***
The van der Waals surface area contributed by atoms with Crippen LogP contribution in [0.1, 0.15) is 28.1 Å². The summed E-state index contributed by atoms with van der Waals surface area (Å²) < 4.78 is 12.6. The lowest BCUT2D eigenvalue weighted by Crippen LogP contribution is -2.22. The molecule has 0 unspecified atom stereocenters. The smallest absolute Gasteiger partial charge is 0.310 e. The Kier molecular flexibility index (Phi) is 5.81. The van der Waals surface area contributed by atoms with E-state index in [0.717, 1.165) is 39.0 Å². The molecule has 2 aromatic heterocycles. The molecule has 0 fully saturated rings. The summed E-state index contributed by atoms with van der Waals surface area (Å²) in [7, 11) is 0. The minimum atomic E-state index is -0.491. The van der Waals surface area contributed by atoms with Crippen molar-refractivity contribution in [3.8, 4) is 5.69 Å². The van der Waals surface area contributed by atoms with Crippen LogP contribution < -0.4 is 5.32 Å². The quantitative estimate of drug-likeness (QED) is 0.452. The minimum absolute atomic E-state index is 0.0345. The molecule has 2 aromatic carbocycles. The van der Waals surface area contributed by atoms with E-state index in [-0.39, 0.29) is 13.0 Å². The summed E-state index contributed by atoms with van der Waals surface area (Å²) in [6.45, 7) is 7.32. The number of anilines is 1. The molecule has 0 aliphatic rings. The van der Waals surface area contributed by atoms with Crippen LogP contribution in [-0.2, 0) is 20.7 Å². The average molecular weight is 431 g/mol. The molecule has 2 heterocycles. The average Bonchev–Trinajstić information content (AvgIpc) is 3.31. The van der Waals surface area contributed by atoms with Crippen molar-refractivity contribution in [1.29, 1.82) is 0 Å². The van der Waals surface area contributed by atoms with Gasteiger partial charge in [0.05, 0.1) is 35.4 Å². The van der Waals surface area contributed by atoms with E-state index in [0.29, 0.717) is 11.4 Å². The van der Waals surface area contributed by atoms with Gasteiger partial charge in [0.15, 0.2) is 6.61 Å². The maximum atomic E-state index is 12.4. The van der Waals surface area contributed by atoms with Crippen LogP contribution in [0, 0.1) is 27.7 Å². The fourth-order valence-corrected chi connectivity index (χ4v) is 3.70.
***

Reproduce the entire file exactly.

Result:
The van der Waals surface area contributed by atoms with Crippen LogP contribution in [0.1, 0.15) is 28.1 Å². The summed E-state index contributed by atoms with van der Waals surface area (Å²) < 4.78 is 12.6. The lowest BCUT2D eigenvalue weighted by Crippen LogP contribution is -2.22. The molecule has 0 unspecified atom stereocenters. The smallest absolute Gasteiger partial charge is 0.310 e. The Kier molecular flexibility index (Phi) is 5.81. The van der Waals surface area contributed by atoms with E-state index in [0.717, 1.165) is 39.0 Å². The molecule has 2 aromatic heterocycles. The molecule has 0 fully saturated rings. The summed E-state index contributed by atoms with van der Waals surface area (Å²) in [7, 11) is 0. The minimum atomic E-state index is -0.491. The van der Waals surface area contributed by atoms with Crippen molar-refractivity contribution in [3.8, 4) is 5.69 Å². The van der Waals surface area contributed by atoms with Crippen LogP contribution < -0.4 is 5.32 Å². The quantitative estimate of drug-likeness (QED) is 0.452. The minimum absolute atomic E-state index is 0.0345. The molecule has 2 aromatic carbocycles. The van der Waals surface area contributed by atoms with E-state index in [-0.39, 0.29) is 13.0 Å². The summed E-state index contributed by atoms with van der Waals surface area (Å²) in [6.45, 7) is 7.32. The number of anilines is 1. The molecule has 0 aliphatic rings. The van der Waals surface area contributed by atoms with Crippen LogP contribution in [-0.2, 0) is 20.7 Å². The average molecular weight is 431 g/mol. The molecule has 2 heterocycles. The average Bonchev–Trinajstić information content (AvgIpc) is 3.31. The van der Waals surface area contributed by atoms with Crippen molar-refractivity contribution in [1.29, 1.82) is 0 Å². The van der Waals surface area contributed by atoms with Gasteiger partial charge in [0.05, 0.1) is 35.4 Å². The van der Waals surface area contributed by atoms with E-state index in [0.29, 0.717) is 11.4 Å². The van der Waals surface area contributed by atoms with Gasteiger partial charge in [0.15, 0.2) is 6.61 Å². The maximum atomic E-state index is 12.4. The van der Waals surface area contributed by atoms with Crippen LogP contribution in [0, 0.1) is 27.7 Å². The fourth-order valence-corrected chi connectivity index (χ4v) is 3.70.